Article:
G>Jk vErnnjje ^cpoftc?.
LAURA Nl.K, UK01MJIA, OCT. II,1H?7
Whoop! How wo nicked ’em iu Ohio.
Hkndrickh iuid his wife uni veil in Now York
from Europe, lust Tuesday.
A3 TO TI1E CAPITAL.
Noboby has yet oxplaiued how it is llmt, in
(ho midst of "Atlanta’s corrupting intluonocH,”
Macon meu have presided over the lower house
of the Li'Kislaturo ever since 1873, aud part of
the time over both houses.
Toombs and . tephens called ou Hayes Tues
day last. The visit was social.
Over thirteen million dollars’ worth of eggs
wore imported into England last year.
ir is reported that Chief Joseph has been
captured aud exchanged, but tho story is ratio i
In tho municipal election iu Newark, New
Jersey, last Tuesday, tho Democrats made con
Anotheu savings bank has suspended—tin-
oue at Cape Cod. At this rato there will not l«
many lott in a few years.
No Atlanta man has over presided over either
house ot the Legislature, aud wo believe that no
Allanta mau has over held ouo of tho principal
clerkships ot tho Legislature. More "corrupt
The Marietta Journal very sensibly says that
the Stato should net in tho capital matter as an
iwdivi uni woul l iioiu soil-interest; and that
it i* to her inti i t st to let her property remain in
\ lauta where it will not depreciate.
The now capital which tho Stato will not have
t<> build in Atlanta is hi l costiug tho Macon
rdegrapli ‘ millions ol dollars.” Poor fellows!
FORAGING ON OUR EXCHANGES.
—PeAChes aro still received in Savannah.
—Columbus is called tho "city of tragedy.”
—Macou is getting up a lair fur her library.
— A number of cases of lover iu Uurko coun
Chief-Justice Waite, and Hamilton Fish aro
delegates to tho Trieuuial Episcopal Convention
now iu session in Boston.
The Mouroo Advertiser culls Gordon "tho
battle-scared hero ot tho lost cause." When
was Gen. Gordon ever seared ?
Fernando Wood gave a small breakfast party
at his home to Hon. A. II. Stopheus. Gens.
Toombs aud P. M. B. Young were there.
in aud H .ns. II, three editors who
m the Inst Legislature, are iu favor
1‘illo. l’i i .il ly they saw too much
while in Atlautu.
Will somo ono bo kind enough to point out an
iustatico iu which Atlanta has corrupted a
Legislature ? Assertions are abundant, but
wo call for facts.
Hon J. C. C. Bi.ack and Hon. J. B. Gumming
are suggested for tho Senate iu the Augusta dis
trict. Either would do honor to tho district.
If "The Doctor of Alcantara” breaks out in
Atlauta agaiu, we shall iusist on tho immediate
removal of the capital, without waiting for tho
people to vote ou it.
Three More.—Duncan and Lamar, ofllccrs of
tho San Francisco Safo Deposit Company have
absconded. A treasurer ot tho Grand Trunk
railroad, has left Montreal in tho samu way.
The Catoosa Courier says there is a man living
in Ringgold who never heard of Brigham
Young,and who thinks that General Lafayette is
President of tho United States. Why don t
Catoosa hunt him up aud elect him to tho Legis
By far (ho greater portion of Georgia’s indebt
edness is caused by tho endorsement of railroads.
The business of endorsing railroads began iu
Millodgoville, with tho endorsement of tho Ma
con & Brunswick road, and Macon’s influences
were tho principal causes of this actiou.
It is a pity that the champions of Milledge-
ville aud Atlauta have introduced so much irrel
evant stuff iuto the discussion ou tho capital.
There is so much trash afloat iu tho papers that
it is difficult for any reader who wants informa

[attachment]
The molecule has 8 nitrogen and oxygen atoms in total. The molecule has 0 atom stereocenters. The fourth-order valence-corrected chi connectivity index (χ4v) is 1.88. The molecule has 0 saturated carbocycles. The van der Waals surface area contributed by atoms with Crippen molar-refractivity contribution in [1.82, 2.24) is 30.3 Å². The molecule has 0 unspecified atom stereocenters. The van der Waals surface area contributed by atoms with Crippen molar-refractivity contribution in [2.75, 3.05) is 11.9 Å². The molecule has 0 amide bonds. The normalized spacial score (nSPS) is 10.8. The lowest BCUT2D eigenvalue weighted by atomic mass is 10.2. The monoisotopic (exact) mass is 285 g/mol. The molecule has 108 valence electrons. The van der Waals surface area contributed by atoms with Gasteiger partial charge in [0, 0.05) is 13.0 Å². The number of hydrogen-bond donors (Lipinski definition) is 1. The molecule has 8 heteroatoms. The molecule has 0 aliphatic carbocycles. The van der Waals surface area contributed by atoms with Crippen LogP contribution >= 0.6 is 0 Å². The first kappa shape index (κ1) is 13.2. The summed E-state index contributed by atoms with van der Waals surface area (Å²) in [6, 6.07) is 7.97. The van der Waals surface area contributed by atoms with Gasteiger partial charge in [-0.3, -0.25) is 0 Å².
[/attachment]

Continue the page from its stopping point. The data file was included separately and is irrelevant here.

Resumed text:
tion, to get it.
1868 The oi.i i
Suffice it to say the.Democrnts havo earned
Ohio by 20,000 to 25,000 majority, have a major,
ity of thirty to forty in the Legislature, ou joint
ballot, and have reduced tho Radical majority
in Iowa from 59,000 to 30,000.
Aro the papers which favor Milleilgevill
afraid to publish Ben Hill’s letter ou tho loca
tion of the capital ? They publish wholo col
umns of extracts from each other, but they seem
afraid to let their readers know that there is an
other side to the question.
Anyhow wo aro sorry that Fitch—lato of the
Griffin Star—is not in Georgia now, to tako a
hand in this capital skritnmage. He would have
several scalps daugliug at his belt by tho 5th of
"Hie jac-et,” soid Mrs. Partington, musiugly.
ns she put down the dictionary, "aud it means,
‘Here lies !’ Dear, dear, what ouo may do, and
never kuow it. I suppose I must have hic-jack-
eted more’n a thousand times during the polit
ical champagne, and never suspicioned it.”
The Republicans claim that the Democratic
■gain in Ohio is due to apathy ou tho part of
Republicans who remained away from the polls
in order to 6how their dissatisfaction with Mr.
Hayes. All right. Go ahead with your dissat
Morton, it is said, wdl be able to tako his
seat in the senate, but will never be able to use
r crutches again. Foor wreck ! Ho has
spent the best portion of his life in a bitter aud
mo6t unjust warfare in the South. W ouder if he
feels compensated now.
The Labor Reformers of Massachusetts have
had their accustomed convention and put a tick
et in the field. As usual, Wendell Phillips was
nominated for Governor. As long as this party
permits itself to remain in the hands of such
demagogues very little labor reiorm will ever be
BOGUS PIANO-FORTES AND ORGANS.
The Columbus Times argues from tbo num
ber of able lawyers who applied for the Judge
ship of the Macon circuit, that the reduction ot
the salary will not deprive the State of the ser
vices of her best men. Those who applied knew
that the new constitution would be adopted and
their pay reduced to $2,000 a year, aud yet they
were willing to serve.
A temperance paper published at Richmond,
Virginia, denounces the bell punch as an en
couragement to crime, and suggests that the
Legislature pass a law to the effect that every
grave,the work of intemperance,from tho date of
the bell punch, be decorated with the following
inscription: "Rung to sleep by the Moffett bell
punch. Gave his life for the State debt.*
Col. W. L. Gbioe, of Perry, has been ap
pointed by the governor, Judge of the Macon
circuit, in place of Hon. Barnard Hill deceased.